Another ramble, this time about Fulham’s lack of attacking purpose

Curiously, I’m going back to the Grantland well.  This is an article I read the other day and is about basketball.  What?  No problem. The point is that in basketball there’s a new emphasis on moving the ball quickly so as to create open three point shots (three point shots being those taken from distance):

NBA teams are increasingly addicted to 3-point shooting. That’s been common knowledge for a while. The feeding of this addiction has changed the way entire offenses are run. Out with the ball-stoppers, in with the ball-movers.

The sneaky thing about NBA 3s is that they demand cooperation. While only 52 percent of the league’s 2-point field goals involve an assist, 84 percent of 3s involve an assist. As the league increases its appetite for long-range shooting, it must also ramp up its passing. Moving the ball has never been more important, and systems that keep the ball in motion effectively have never been more successful.

What does this have to do with anything?

A lot, I think.  I haven’t seen nearly as much of Fulham as I’d have liked this year, but my abiding image is of Ross McCormack taking stupid shots from miles out, shots which would have limited chances of success even if he had a clear sight of goal, which he generally doesn’t have at the time.  And if we cast our minds back, remember Martin Jol’s 4-2-3-1?  The defining experience as a spectator was to sigh with disbelief as the players’ flexible attacking roles led to widespread confusion and a lack of penetration and cohesion.  Ponderous was another word.

A key part of football is, of course, space.  In defence you need to restrict it; in attack you need to make it.  Fulham have, for some time, not had it in them to counter attack.  Counter-attacks are a good way to find space: draw a team onto you, leaving space behind them, then hit them when they’re on the front foot and kill them before they recover.  (This was the classic Eastern European philosophy in the 1970s and one of the best things I’ve ever read about football was an article in a book by Eric Batty about how the Czechoslovakie team of the 70s learned to counter attack.)

That’s not the greatest example but I wasn’t going to spend ages searching. Red Star Belgrade from 1991….

If you’re not going to counter attack you need to find other ways to create space.  Under Roy Hodgson this was done through cohesive teamwork: lots of balls into Zamora, who would then bounce them into the path of a cutting Damian Duff (hard to defend moves played out with such rapid precision) or clever patterns in wide areas that either freed Konchesky to cross or created pockets of space for a Gera or a Dempsey or even a Davies. Hodgson’s teams made space using pre-rehearsed routines that didn’t find opportunities every attack but which were adaptable enough to be recycled into a second or third phase (Murphy outstanding here) to continue that precise probing.  There was a direction to it, a purpose.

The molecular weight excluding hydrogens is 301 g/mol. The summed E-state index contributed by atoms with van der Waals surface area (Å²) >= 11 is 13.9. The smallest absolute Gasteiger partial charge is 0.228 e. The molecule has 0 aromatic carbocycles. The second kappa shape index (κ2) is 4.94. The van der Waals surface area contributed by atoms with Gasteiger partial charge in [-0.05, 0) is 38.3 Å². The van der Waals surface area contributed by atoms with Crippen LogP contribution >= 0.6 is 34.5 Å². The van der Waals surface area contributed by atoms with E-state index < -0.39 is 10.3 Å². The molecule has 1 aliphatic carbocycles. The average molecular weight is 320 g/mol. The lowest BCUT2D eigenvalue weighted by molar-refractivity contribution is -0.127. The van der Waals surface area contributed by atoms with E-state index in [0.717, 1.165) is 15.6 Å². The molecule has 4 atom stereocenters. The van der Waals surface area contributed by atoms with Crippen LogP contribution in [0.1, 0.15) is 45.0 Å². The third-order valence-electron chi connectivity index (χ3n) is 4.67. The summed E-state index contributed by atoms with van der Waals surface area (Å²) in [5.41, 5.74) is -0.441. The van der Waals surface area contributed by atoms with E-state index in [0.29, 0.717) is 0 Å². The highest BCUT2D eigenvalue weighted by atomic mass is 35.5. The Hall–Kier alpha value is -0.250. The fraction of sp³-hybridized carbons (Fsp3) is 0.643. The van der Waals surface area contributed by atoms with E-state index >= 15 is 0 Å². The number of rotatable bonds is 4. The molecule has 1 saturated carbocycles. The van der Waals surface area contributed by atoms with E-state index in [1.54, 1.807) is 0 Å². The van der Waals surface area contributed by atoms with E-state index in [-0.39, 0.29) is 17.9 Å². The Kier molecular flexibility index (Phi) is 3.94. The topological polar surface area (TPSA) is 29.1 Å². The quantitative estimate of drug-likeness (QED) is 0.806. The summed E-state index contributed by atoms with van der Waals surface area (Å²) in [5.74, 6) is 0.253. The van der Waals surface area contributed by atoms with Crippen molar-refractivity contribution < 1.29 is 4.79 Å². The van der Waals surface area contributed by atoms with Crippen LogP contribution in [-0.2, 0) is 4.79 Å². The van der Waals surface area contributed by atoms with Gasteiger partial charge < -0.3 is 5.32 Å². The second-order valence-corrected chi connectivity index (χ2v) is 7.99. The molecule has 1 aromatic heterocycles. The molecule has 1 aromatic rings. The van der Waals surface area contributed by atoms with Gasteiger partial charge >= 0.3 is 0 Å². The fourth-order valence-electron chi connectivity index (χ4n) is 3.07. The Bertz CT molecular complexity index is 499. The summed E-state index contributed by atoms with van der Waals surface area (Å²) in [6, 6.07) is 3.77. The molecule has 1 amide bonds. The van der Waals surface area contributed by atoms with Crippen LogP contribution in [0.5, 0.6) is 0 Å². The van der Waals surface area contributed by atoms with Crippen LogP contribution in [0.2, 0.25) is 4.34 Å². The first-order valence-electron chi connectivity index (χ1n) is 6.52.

A typical high speed Duff attack (what a player he was)

I mentioned coincidence football the other day and there’s an element of the playground to proceedings.  Players playing off the cuff, improvising, seeing what they can see.  With no pace you’re relying on moment of genius or accidents. Now, clearly not all goals under Hodgson or even under Jol were well crafted acts of beauty, but the trick was a decisiveness and a purpose that is entirely missing.  This is an area where you can absolutely point at the coach.  No, he doesn’t have the Hodgson touch or Jol’s Diarra-Dembele-Murphy-Dempsey-Zamora setup (did that combination play much? It ought to have done), but he can find ways to make more incisive attacks.

Part of this lament relates back to the age old point about balance: if your defence is weak you end up over-compensating by pulling back too many attacking players.  That said, Fulham have uniquely in recent times managed to get neither correct.  This was Martin Jol’s genius, or lack thereof: give the team a more attacking outlook without scoring more goals (but conceding lots more!).  We’ve never got that hard-to-beat vibe back, and are presently in a hapless battle for control of football matches that invariably ends with the team being outshot and outscored.  You don’t conced five goals five times if you can defend, but arguably you don’t concede five goals five times if you can attack, either.

As the initial article pointed out: “systems that keep the ball in motion effectively have never been more successful.”  Fulham have got away from this.

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